1916: Lucknow. President:   A.C. Majumdar Unity between two factions-Moderates and Extremists of Congress Lucknow Pact signed between Congress and Muslim League to build political consensus.

1917: Calcutta. President:   Annie Besant, First Woman President of Congress.

1918 (Special session): Bombay. President:  Syed Hasan Imam The session was convened to deliberate the contentious Montagu–Chelmsford Reforms Scheme.

1919: Amritsar. President:  Motilal Nehru Congress extended support to Khilafat Movement.

1920 (Special Session): Calcutta. President:  Lala Lajpat Rai Mahatma Gandhi moved the Non-cooperation resolution.

1920: Nagpur. President: C. Vijayaraghavachariari Reconstitution of Working committees of Congress on Linguistic basis MA Jinnah left the Indian National Congress.

1922: Gaya. President: C.R. Das CR Das and other leaders broke away from INC Formation of Swaraj Party.

1924: Belgaum. President: M.K. Gandhi Only Session presided over by Mahatma Gandhi

1925: Kanpur. President: Sarojini Naidu, First Indian Woman President.

1927: Madras. President: Dr. M.A. Ansari Passed a resolution against the use of Indian troops in China, Iran and Mesopotamia.Passed a resolution against boycott of Simon Commission Adoption of resolution on Purna Swaraj.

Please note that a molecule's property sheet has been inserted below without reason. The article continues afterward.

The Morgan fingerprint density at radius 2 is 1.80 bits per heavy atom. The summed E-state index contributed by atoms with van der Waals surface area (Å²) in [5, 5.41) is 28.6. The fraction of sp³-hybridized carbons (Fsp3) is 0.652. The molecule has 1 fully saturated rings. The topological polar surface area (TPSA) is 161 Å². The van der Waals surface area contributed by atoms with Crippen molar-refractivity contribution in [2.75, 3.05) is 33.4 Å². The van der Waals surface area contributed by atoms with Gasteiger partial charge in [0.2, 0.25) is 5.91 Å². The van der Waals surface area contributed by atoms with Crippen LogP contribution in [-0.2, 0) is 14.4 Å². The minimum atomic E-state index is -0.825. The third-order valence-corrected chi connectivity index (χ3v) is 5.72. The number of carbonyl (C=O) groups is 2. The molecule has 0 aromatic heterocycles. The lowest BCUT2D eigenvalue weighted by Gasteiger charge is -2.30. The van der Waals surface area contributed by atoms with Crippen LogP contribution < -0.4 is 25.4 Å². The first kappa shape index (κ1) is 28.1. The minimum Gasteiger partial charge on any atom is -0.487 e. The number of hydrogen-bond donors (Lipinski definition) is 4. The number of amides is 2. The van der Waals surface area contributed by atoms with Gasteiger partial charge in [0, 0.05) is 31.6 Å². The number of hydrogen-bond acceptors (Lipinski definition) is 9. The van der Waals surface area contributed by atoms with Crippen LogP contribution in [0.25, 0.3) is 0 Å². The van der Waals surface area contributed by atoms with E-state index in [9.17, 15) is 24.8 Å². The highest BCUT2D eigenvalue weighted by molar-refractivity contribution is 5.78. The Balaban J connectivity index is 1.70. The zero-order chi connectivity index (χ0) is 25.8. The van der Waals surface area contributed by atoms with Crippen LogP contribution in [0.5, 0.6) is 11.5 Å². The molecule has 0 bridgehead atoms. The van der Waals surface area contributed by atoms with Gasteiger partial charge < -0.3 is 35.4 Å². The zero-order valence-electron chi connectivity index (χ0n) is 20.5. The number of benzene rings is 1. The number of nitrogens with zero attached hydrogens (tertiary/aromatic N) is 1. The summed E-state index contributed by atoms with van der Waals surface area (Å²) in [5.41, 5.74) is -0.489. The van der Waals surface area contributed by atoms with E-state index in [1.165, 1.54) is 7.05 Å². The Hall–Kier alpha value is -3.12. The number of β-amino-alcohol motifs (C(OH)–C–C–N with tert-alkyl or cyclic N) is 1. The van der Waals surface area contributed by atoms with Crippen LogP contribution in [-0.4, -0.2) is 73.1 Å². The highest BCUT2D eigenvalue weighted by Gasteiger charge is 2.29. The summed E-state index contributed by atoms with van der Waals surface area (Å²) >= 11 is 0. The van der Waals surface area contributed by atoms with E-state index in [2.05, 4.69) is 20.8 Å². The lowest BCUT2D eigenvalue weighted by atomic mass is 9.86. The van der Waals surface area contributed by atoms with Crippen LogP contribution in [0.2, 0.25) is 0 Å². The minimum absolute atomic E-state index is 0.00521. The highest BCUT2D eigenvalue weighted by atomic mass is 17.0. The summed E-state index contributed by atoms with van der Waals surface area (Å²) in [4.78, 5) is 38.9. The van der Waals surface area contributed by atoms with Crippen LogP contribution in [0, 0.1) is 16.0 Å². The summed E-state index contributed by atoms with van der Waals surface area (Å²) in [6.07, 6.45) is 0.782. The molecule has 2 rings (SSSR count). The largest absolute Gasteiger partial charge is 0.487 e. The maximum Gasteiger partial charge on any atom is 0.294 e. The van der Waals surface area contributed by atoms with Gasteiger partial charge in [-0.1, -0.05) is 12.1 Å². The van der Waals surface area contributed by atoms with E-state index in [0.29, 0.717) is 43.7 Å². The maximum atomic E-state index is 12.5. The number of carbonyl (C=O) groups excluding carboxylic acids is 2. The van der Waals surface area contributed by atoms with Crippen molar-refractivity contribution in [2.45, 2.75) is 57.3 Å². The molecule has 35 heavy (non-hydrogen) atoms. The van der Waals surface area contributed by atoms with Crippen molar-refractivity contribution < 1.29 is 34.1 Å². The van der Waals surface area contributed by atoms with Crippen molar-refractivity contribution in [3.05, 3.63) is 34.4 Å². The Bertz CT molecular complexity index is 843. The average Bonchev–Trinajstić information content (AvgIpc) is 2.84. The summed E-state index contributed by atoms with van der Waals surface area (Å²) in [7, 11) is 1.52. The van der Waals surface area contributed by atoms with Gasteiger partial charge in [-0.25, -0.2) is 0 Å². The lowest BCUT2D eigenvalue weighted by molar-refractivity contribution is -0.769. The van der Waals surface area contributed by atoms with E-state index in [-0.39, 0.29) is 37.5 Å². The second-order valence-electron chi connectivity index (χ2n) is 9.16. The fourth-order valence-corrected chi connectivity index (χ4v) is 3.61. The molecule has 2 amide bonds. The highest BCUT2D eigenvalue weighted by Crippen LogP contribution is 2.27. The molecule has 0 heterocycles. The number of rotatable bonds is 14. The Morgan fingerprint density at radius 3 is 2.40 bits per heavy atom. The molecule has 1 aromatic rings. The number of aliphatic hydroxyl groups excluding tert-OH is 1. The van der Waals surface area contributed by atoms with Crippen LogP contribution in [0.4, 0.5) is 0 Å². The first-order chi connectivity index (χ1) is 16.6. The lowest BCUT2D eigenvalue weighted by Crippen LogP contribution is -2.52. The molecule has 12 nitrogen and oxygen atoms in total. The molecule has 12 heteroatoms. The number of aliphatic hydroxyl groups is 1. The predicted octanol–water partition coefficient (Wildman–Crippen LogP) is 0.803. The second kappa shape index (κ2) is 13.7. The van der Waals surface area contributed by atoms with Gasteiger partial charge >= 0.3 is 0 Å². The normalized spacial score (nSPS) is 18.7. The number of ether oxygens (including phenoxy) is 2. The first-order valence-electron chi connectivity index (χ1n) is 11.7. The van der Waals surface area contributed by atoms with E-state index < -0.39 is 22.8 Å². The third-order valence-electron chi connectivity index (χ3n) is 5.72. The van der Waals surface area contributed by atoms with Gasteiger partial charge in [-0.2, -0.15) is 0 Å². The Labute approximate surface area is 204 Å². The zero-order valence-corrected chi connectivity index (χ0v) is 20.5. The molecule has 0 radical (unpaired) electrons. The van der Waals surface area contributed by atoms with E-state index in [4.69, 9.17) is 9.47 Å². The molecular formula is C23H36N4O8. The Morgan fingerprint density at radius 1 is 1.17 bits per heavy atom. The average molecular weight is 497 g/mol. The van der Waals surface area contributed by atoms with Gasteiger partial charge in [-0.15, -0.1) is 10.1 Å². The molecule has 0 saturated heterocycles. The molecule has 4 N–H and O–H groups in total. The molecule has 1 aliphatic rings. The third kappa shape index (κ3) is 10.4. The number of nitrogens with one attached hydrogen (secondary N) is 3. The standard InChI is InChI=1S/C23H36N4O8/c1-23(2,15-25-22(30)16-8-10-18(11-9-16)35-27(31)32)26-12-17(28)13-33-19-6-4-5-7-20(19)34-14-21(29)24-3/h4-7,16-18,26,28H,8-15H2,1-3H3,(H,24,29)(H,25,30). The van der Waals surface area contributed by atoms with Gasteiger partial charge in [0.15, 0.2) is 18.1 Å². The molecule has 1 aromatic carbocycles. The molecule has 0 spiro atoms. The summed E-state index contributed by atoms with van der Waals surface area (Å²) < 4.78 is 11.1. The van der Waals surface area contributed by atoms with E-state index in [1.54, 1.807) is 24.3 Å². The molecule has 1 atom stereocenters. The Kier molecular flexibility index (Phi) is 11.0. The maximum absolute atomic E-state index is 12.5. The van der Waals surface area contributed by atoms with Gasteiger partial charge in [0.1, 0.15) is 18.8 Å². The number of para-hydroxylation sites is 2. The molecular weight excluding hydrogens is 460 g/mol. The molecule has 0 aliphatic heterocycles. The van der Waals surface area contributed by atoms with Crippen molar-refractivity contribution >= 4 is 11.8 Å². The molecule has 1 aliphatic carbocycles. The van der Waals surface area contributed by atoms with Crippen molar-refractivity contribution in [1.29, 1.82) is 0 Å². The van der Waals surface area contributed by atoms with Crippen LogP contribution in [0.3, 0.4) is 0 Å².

1928: Calcutta. President: Motilal Nehru Formation of All India Youth Congress.

1929: Lahore. President: Jawahar Lal Nehru Passed the resolution on ‘Poorna Swaraj.’ Civil Disobedience movement for complete independence to be launched 26 January to be observed as ‘Independence Day’.

1931: Karachi. President: Vallabhbhai Patel Resolutions on Fundamental Rights and National Economic Programme Endorsement of Gandhi-Irwin pact Gandhi nominated to represent INC in the Second Round Table Conference to be held in London.

1934: Bombay. President: Rajendra Prasad Amendment in the Constitution of Congress.

1936: Lucknow. President: Jawahar Lal Nehru Push towards socialist ideas by Jawahar Lal Nehru.

1938: Haripura. President: Subhas Chandra Bose National Planning Committee set up under Jawahar Lal Nehru.

1939: Tripuri. President: Rajendra Prasad Subhas Chandra Bose was re-elected but had to resign Rajendra Prasad was appointed in his place Subhash Chandra Bose formed Forward Bloc.


1940: Ramgarh. President: Abul Kalam Azad Civil Disobedience movement to be launched at appropriate time and circumstances.

1941–45: This Period is marked by events i.e. Quit India movement, RIN Mutiny & INA trials. Phase of constitutional negotiations such as Cripps Mission, Wavell Plan and Cabinet Mission. On account of these events during this phase no congress session was held.

1946: Meerut. President: J.B Kripalani Last session before independence J.B Kriplani was the president of INC at independence.